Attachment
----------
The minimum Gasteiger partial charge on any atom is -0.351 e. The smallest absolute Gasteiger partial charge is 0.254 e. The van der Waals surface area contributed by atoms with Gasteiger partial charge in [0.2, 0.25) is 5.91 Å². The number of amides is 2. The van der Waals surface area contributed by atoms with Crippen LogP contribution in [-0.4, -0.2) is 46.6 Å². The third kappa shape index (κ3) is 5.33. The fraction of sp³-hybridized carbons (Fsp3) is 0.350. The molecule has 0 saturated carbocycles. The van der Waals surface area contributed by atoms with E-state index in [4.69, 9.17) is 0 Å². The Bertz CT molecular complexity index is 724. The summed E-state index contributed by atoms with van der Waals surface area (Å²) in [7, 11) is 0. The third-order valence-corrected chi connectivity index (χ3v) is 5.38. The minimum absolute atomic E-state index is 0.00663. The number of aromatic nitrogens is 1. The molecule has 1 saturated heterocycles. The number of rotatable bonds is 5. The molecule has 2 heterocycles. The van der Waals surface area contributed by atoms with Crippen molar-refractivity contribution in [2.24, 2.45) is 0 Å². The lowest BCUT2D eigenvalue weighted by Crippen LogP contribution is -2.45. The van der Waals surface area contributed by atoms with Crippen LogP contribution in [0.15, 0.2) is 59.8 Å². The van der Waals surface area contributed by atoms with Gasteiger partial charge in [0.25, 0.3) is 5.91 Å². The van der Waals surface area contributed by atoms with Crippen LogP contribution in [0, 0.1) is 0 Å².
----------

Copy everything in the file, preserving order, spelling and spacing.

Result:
The minimum Gasteiger partial charge on any atom is -0.351 e. The smallest absolute Gasteiger partial charge is 0.254 e. The van der Waals surface area contributed by atoms with Gasteiger partial charge in [0.2, 0.25) is 5.91 Å². The number of amides is 2. The van der Waals surface area contributed by atoms with Crippen LogP contribution in [-0.4, -0.2) is 46.6 Å². The third kappa shape index (κ3) is 5.33. The fraction of sp³-hybridized carbons (Fsp3) is 0.350. The molecule has 0 saturated carbocycles. The van der Waals surface area contributed by atoms with E-state index in [4.69, 9.17) is 0 Å². The Bertz CT molecular complexity index is 724. The summed E-state index contributed by atoms with van der Waals surface area (Å²) in [7, 11) is 0. The third-order valence-corrected chi connectivity index (χ3v) is 5.38. The minimum absolute atomic E-state index is 0.00663. The number of aromatic nitrogens is 1. The molecule has 1 saturated heterocycles. The number of rotatable bonds is 5. The molecule has 2 heterocycles. The van der Waals surface area contributed by atoms with Crippen molar-refractivity contribution in [2.24, 2.45) is 0 Å². The lowest BCUT2D eigenvalue weighted by Crippen LogP contribution is -2.45. The van der Waals surface area contributed by atoms with Crippen LogP contribution in [0.15, 0.2) is 59.8 Å². The van der Waals surface area contributed by atoms with Gasteiger partial charge in [0.25, 0.3) is 5.91 Å². The van der Waals surface area contributed by atoms with Crippen LogP contribution in [0, 0.1) is 0 Å².